Reviewed by Jacob Silkstone
—Sarah Fletcher, Kissing Angles (Dead Ink Books, 2015)
Early in Donna Tartt’s ‘The Goldfinch’, Theo and his mother shelter from the New York rain in the Metropolitan Museum of Art. Theo is ushered away from the ‘Art One-oh-one stuff’, towards ‘a particularly haunting still life’ by Adriaen Coorte. “Whenever you see flies or insects in a still life—a wilted petal, a black spot on the apple—,” explains Theo’s mother, “the painter is giving you a secret message. He’s telling you that living things don’t last—it’s all temporary. Death in life…. Maybe you don’t see it at first with all the beauty and bloom, the little speck of rot. But if you look closer—there it is.”
Sarah Fletcher has discussed her admiration for these ‘vanitas paintings by the Dutch masters’, and her first pamphlet, ‘Kissing Angles’, is haunted by the wilted petals amidst the beauty and bloom. At the centre of the pamphlet, a poem called ‘The Liebling’ narrates the story of a young couple: ‘The night we met, he took me dancing/ I was a page on fire, fully lit… and kissed him in the spotlight.’
The woman narrating the poem is quickly revealed to be Eva Braun; her dance partner is, of course, Hitler. She leaves the dancefloor with her ‘ballerina shoes’ soaked in her own blood:
…when I lifted my feet from
my slippers, they were bloodied: raw
as fresh-skinned fish from all my twirling
as we slid across the armoured floor.
This interest in reshaping and reclaiming narratives — finding voices for women who have been silenced by history — owes a little to Carol Ann Duffy: ‘The Matador’ and ‘Kraut Girl’ wouldn’t be out of a place in a darker rewrite of ‘The World’s Wife’, while ‘the thrashing, the feeling/ of being below the surface, the grabbing’ in ‘Lads’ recalls ‘Little Red Cap’ clinging until dawn to the wolf’s ‘thrashing fur’.
Occupying the space behind the lines more prominently, the familiar compound ghost of Plath and Hughes makes its presence felt in scattered images (in the drunken imagination of the matador, the wet clothes on the washing line become crows — a transformation which works for the ear as well as the eye), and in the pamphlet’s juxtaposition of beauty and violence.
The palette of these poems is dominated by reds and blacks (recalling, again, those vanitas paintings): the ‘widow-black linen’ to which the matador confesses his fear of death; the ‘Bible-black conviction’ (a hyphenated adjective on loan from Dylan Thomas) of the kiss in the final line of ‘The Judgement’; the ‘flapper-black’ worn by the speaker in the collection’s opening poem, ‘Visions of My Lover Dressed in Drag’; then the red follicles rising ‘like a fresh love bite’ after Kraut Girl’s head is forcibly shaved; Eva Braun’s red fur coat (and blood-soaked ballerina shoes); the apron, ‘white and red,/ like a roadkilled dove’ in ‘The Belle of New Orleans’.
‘Kissing Angles’ drips with blood and dark water — many of the poems have a bold and unsettlingly raw sensuality. ‘Lads’ presents a skilfully-sketched caricature of public schooled rugger-and-rowing ‘boys named Ollie… left to rehearse/ their deaths-by-water nightly/ with a girl they will call Easy’. In ‘Beach Combing’, ‘endless kissing feels like treading water’, and in ‘The Wrestler and the Sailor’s Daughter’, the wrestler ‘arches on her like a wave/ and, like a wave, above her, breaks.’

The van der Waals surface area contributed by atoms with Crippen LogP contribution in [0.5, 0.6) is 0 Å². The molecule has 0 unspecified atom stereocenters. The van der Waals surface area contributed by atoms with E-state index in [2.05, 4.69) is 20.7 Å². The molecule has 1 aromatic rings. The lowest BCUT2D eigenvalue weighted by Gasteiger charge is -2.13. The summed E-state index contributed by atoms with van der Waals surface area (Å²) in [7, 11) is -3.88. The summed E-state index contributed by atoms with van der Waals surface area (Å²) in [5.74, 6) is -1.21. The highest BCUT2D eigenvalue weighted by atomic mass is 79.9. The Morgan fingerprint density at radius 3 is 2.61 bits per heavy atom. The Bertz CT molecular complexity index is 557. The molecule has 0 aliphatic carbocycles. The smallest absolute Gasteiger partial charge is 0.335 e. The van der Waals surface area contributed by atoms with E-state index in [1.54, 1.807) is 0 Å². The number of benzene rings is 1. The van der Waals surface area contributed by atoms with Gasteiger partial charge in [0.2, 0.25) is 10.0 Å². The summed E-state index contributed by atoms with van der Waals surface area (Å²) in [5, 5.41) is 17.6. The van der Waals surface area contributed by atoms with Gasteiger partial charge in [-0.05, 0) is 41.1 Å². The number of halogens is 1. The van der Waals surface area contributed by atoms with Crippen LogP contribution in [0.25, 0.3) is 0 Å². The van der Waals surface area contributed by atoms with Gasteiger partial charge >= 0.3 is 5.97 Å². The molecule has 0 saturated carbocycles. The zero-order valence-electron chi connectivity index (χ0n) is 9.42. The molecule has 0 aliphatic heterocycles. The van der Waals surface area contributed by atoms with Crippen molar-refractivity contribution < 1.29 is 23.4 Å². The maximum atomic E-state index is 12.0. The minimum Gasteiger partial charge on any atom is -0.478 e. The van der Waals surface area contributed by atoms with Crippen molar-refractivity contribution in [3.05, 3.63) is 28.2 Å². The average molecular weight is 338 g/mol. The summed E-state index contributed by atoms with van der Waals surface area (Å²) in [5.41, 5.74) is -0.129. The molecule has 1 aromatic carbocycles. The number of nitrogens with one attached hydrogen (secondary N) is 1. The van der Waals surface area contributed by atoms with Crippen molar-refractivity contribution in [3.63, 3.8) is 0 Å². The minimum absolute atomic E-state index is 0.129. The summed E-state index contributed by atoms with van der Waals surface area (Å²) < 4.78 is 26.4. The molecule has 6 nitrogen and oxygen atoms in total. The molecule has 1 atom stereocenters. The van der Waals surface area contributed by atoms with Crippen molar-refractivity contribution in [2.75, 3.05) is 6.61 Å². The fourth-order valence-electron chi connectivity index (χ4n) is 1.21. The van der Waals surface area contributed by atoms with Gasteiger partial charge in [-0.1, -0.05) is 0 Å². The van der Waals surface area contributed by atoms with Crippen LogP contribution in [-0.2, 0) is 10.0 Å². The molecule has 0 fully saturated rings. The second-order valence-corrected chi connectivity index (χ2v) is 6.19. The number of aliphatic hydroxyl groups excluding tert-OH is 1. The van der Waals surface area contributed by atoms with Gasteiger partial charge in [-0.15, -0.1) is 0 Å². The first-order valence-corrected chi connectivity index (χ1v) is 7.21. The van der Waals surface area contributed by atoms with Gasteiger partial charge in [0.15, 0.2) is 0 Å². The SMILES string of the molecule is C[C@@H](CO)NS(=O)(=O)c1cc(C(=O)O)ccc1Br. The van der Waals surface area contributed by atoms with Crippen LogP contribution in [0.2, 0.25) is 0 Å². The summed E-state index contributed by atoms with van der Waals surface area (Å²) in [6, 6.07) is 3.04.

Rather like a Shakespearian soliloquy, ‘… Orlando Bloom’ signals its moment of resolution with a jauntily-turned couplet:
…you must admit: we fit.
Orlando Bloom, come quick.
(It seems fair to suggest that similarities between Shakespeare’s soliloquies and ‘Woman, 30, Seeks Orlando Bloom’ begin and end there.)
A brief glance at the final lines of ‘…Orlando Bloom’ and the preceding poem, ‘A Villanelle with Two Endings’, should highlight both Fletcher’s versatility and the success of the light/dark tonal contrast in ‘Kissing Angles’.
‘A Villanelle with Two Endings’ works to undermine the children’s book simplicity of its own full rhymes (‘sing/ring/bring/spring’) and deliberate clichés (‘The sky is always blue’), and the dramatic darkening in tone between the light of the first line, ‘You hold my hand, and hold our child’s too’, and the gloom of the last, ‘The bleeding will subside. I leave the room’ is carefully controlled. The central rhymes of each stanza follow a steadily descending path from pleasure to pain: ‘We married in the spring… And in our garden, birds will always sing’, in the first two stanzas, turn into a ‘sting’ of pain in the fifth and ‘I snap like a string’ in the fifth and sixth.
Perhaps another poet would have lingered on pleasure a little longer — there’s a faint suggestion that pain is to be preferred to happiness as a subject for poetry — but the double villanelle is successfully complemented by the dark wit of ‘…Orlando Bloom’:
And I just know your world is better
than my own: where my husband leaves stickers
in the dinner’s aubergines and I am left
to peel the barcodes off with my front teeth…
Handling both tone and form so deftly so requires a great deal of talent, and — as Robert Peake points out in a recent piece for the Huffington Post — Sarah Fletcher is that favourite cliché of the reviewer: ‘one to watch’. But one to watch with concentrated attention to what seem at first to be minor details: like those vanitas still lifes, ‘Kissing Angles’ holds most for those who look longest.